FIG. 8 depicts a polar pattern for two omni-directional microphones disposed in the tested flexible holders of FIGS. 5A and 5B and a second jig;

FIG. 9 depicts a polar pattern for two omni-directional microphones disposed in the tested flexible holders of FIGS. 5A and 5B and a third jig;

FIG. 10 depicts a polar pattern for two omni-directional microphones disposed in the tested flexible holders of FIGS. 5A and 5B and a fourth jig; and

FIG. 11 depicts a polar pattern for two omni-directional microphones disposed in the tested flexible holders of FIGS. 5A and 5B and a fifth jig.

DETAILED DESCRIPTION OF THE INVENTION

The following description is of the best-contemplated mode of carrying out the invention. This description is made for the purpose of illustrating the general principles of the invention and should not be taken in a limiting sense. The scope of the invention is best determined by reference to the appended claims.

While a notebook computer is utilized for purposes of illustration, it is understood that the invention is equally applicable to a variety of electronic devices including cellular phones, personal digital assistants (PDAs), global positioning system (GPS) receivers, liquid crystal displays (LCDs), speakerphones, and others.

Referring to FIG. 2A, an electronic device 2 of an embodiment of the invention includes a housing 20. The housing 20 includes a front cover 40 and a rear cover 50. A plurality of acoustic openings 401 is provided in the front cover 40 allowing external sound to enter.

Referring to FIG. 2B, the front cover 40 has a plurality of wall portions 402 protruding inward to form a plurality of storage spaces 403. That is, the storage spaces 403 are encircled by the wall portions 402. Also, the acoustic openings 401 of the front cover 40 are connected to the storage spaces 403.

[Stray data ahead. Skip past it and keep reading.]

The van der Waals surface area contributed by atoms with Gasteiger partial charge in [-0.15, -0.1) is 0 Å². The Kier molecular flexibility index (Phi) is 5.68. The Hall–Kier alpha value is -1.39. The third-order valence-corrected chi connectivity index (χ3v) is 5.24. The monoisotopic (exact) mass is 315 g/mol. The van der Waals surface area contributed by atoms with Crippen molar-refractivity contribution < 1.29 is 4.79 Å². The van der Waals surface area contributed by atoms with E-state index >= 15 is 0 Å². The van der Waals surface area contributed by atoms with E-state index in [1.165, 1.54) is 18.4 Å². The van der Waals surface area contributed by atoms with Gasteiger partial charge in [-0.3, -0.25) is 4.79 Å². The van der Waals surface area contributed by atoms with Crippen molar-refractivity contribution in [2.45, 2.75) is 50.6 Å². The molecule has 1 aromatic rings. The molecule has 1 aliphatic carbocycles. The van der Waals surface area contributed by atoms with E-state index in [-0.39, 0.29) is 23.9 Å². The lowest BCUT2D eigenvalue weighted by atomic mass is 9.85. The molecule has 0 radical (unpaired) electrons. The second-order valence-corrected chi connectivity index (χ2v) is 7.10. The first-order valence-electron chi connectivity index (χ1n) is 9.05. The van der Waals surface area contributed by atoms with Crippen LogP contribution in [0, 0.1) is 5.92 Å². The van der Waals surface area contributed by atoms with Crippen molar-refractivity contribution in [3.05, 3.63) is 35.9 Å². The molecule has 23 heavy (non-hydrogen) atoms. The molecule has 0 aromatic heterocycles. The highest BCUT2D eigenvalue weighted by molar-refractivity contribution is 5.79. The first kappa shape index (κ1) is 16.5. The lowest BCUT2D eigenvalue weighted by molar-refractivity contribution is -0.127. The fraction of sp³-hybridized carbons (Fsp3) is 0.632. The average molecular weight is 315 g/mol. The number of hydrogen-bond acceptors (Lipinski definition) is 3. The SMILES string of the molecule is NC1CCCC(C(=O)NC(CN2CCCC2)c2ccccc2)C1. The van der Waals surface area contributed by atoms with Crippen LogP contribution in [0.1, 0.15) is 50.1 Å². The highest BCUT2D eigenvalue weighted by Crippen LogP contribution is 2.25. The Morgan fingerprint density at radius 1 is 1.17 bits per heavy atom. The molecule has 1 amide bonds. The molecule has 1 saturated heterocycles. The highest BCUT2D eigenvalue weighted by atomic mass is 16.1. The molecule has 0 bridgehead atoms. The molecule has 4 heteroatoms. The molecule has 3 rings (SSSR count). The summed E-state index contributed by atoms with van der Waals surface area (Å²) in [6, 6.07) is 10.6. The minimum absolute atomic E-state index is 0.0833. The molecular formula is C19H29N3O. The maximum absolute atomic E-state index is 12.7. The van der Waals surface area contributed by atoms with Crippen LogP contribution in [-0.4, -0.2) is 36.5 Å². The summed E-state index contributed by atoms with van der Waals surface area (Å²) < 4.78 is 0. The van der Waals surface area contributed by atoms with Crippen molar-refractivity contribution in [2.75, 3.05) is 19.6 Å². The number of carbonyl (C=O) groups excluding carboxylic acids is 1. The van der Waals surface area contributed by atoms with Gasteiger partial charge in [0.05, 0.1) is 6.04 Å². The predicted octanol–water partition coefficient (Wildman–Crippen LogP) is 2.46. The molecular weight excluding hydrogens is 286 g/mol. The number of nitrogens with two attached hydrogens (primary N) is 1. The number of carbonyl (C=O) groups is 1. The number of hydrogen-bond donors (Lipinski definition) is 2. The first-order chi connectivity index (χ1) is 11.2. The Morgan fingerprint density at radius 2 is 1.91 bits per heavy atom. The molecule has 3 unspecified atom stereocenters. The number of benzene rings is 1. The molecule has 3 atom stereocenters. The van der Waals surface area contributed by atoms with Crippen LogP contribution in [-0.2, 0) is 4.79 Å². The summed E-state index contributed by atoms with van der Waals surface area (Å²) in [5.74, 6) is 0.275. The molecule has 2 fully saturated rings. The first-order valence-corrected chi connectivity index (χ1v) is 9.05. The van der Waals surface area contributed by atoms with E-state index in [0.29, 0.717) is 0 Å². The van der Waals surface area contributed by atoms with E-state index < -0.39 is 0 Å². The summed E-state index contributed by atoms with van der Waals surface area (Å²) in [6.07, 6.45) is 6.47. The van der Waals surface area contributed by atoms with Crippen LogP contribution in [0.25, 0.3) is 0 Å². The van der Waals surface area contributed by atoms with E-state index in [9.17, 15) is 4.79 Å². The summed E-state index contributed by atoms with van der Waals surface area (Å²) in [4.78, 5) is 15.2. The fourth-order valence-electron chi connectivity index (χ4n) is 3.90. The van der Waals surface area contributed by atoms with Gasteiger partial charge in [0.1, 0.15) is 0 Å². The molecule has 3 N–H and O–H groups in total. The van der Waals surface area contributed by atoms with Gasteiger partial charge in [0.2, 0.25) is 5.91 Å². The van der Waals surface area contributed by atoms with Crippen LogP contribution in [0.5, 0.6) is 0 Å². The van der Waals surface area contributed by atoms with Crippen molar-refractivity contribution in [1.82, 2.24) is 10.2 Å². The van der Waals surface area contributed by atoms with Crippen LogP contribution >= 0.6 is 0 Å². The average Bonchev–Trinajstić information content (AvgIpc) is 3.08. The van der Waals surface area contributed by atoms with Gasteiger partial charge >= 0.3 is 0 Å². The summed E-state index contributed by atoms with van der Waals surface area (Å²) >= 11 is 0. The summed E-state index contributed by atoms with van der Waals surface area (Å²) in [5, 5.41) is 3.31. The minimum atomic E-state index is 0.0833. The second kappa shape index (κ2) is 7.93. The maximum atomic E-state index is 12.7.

A circuit board 60 has a first surface 601, a second surface 602 opposing the first surface 601, and an integrated circuit chip 603 mounted on the first surface 601. Two omni-directional microphones 10, mounted on the first surface 601 of the circuit board 60, constitute a microphone array. The two omni-directional microphones 10 are fitted into two flexible holders 30 and then disposed in the storage spaces 403. Thus, the omni-directional microphones 10 are capable of receiving external sound via the acoustic opening 401 of the front cover 40.

In FIG. 2B, the integrated circuit chip 603 is mounted on the first surface 601 of the circuit board 60. However, it is understood that the integrated circuit chip 603 may be mounted on the second surface 602 or even disposed in at least one of the omni-directional microphones 10.

A plurality of protrusions 501 protrudes from the rear cover 50 and pushes the circuit board 60 toward the front cover 40.

The flexible holders 30 may be made of rubber or other flexible materials, to not only protect the internal omni-directional microphones 10 from vibrations, but also prevent sound leakage and cross talk between the internal omni-directional microphones 10. To begin, the flexible holders 30 are slightly larger than the storage spaces 403. However, the protrusions 501 of the rear cover 50 push the circuit board 60 toward the front cover 40. Thus, the flexible holders 30 are squeezed and contracted until the circuit board 60 contacts the wall portions 402 of the front cover 40. As a result, the flexible holders 30 are tightly held between the omni-directional microphones 10 and the front cover 40 to avoid any sound leakage. Also, the omni-directional microphones 10 in the storage spaces 403 can only receive external sound via the acoustic openings 401. Thus, the omni-directional microphones 10 are capable of adequate performance.